“Our team will also share the company’s claims data and reports with their drivers, workshop reasons for those incidents occurring, and help drivers understand the changes in behaviour that could have a significant impact on the business.”

Urban Utilities achieves a 90 per cent reduction in targeted claims

Brisbane-based Urban Utilities delivers drinking water, recycled water and sewerage services to more than 1.4 million people in Southeast Queensland3, and has more than 500 vehicles4.

QBE began working with the business in 2019, and initially delivered an on-site trial session to allow management to assess the training and impact before rolling it out company-wide. The trial was incredibly well-received and since its post-pandemic reintroduction, sessions have been delivered every quarter to different teams across Urban Utilities.

“Our decision to continue with the program was due to QBE’s ability to deliver important information in a captivating way, as well as the positive feedback we received from our participants,” says Brodie Pigram, Risk Solutions Specialist for Urban Utilities.

“The training started some great conversations and gave us with an opportunity to engage business areas that we wouldn’t ordinarily interact with.”

While the sessions proved enjoyable, they also proved impactful – with the company seeing a 90 per cent reduction in its top two causes of claims – hitting a roadside object and rear-end accidents5.

Marvie Angeles, Maintenance Delivery Lead Control System Service Delivery for Urban Utilities, says, “The training is focused on driver behaviour and identifying driving risk patterns. One can be an experienced driver, however, can still get into an accident due to poor judgement/miscalculation of risk.

“It’s aimed at the stage before an accident – prevention – which a lot of our employees find value in. Employees have approached us to say that they apply what they have learned in the sessions in their personal life too.”

Metcash workers undergoing vehicle safety training

Metcash helps drivers improve safety on the road

It’s the impact on employees’ personal lives that was a priority for major wholesale distributor Metcash, which operates brands including IGA, Campbells, Mitre 10, Home Hardware, Total Tools, The Bottle-O and Cellarbrations – as the business’ National Fleet Administrator, Tracy Rollins, explains.

“When our Fleet Standards (policies) changed, we took the opportunity to educate our drivers on vehicle safety. We wanted to help our drivers understand that Metcash takes driver safety seriously and ensure that our drivers follow through with our ‘Home Safe Every Day’ slogan.”

As part of the business’s Driver Safety Week initiative, QBE was invited to hold a workshop session to provide drivers with some insight and inspiration to mitigate vehicle related incidents.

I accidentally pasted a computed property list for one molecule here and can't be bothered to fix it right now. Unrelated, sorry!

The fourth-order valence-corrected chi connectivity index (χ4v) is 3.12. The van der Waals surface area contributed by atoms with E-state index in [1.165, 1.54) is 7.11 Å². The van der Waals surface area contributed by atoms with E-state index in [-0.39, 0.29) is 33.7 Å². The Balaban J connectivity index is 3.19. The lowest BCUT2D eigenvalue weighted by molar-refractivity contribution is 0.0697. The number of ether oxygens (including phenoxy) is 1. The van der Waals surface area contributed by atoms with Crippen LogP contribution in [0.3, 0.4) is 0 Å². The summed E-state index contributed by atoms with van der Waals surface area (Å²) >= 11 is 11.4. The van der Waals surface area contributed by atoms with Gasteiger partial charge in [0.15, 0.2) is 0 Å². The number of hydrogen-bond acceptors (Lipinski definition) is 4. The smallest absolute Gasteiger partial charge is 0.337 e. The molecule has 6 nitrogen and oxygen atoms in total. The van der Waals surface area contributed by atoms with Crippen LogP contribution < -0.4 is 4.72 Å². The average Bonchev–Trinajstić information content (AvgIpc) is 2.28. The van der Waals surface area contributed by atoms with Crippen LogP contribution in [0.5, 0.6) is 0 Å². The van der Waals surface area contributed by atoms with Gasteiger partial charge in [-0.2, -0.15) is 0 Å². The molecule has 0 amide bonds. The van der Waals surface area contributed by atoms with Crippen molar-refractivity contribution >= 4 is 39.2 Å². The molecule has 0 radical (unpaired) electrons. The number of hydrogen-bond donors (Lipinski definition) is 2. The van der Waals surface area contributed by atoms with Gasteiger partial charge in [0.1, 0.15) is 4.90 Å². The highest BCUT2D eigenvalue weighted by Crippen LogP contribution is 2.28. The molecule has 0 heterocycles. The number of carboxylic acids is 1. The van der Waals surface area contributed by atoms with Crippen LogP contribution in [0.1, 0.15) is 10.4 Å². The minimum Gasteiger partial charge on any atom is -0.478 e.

After discussing accident and trend data, a conversation with employees explored why the accidents could occur and was followed by a simple car manoeuvring exercise that demonstrates what happens when drivers rush.

“Our attendees absolutely loved QBE’s sessions. We do have good drivers, but showing them internal and industry trends on claims numbers and spend really opened their eyes,” says Rollins.

Creating lasting vehicle safety change

While one session may address immediate issues, it’s important for this to be the beginning of lasting change, by evolving the way the company recruits and onboards drivers, considering ongoing training requirement needs, and implementing initiatives that incentivise good driving.

“There are a range of tools that can be used to improve driving standards long-term – for example, businesses may want to consider telematics, or incentive or disincentive schemes. We work closely with the management team to help establish what will work for them,” says Arthur.

“Some companies like to gamify it and share incident data across the company, and reward those who drive safely. Sometimes we’ll do follow-up training – whatever it takes to keep those messages alive and heard.”

Find out more

QBE offers risk solutions for businesses using fleets of any size. For tailored information, contact your QBE Partnership Manager or speak to your broker.

For more fleet risk insights, visit our fleet risk management page.

1 QBE Fleet Vehicle Accident data by category – June 2016 to June 2023
2 QBE Fleet Vehicle Accident data by category – June 2016 to June 2023
3 Urban Utilities
4 QBE Commercial Motor customer data 2023
5 QBE Commercial Motor claims data 2023

This advice is general in nature and has been prepared without taking into account your objectives, financial situation or needs and may not be right for you. You must decide whether or not it is appropriate, in light of your own circumstances, to act on this advice. To decide if QBE’s products are right for you, please ensure you obtain and consider the Policy Wording or Product Disclosure Statements and Target Market Determinations, available online at QBE.com/au. Insurance issued and underwritten by QBE Insurance (Australia) Limited (ABN 78 003 191 035, AFSL 239545).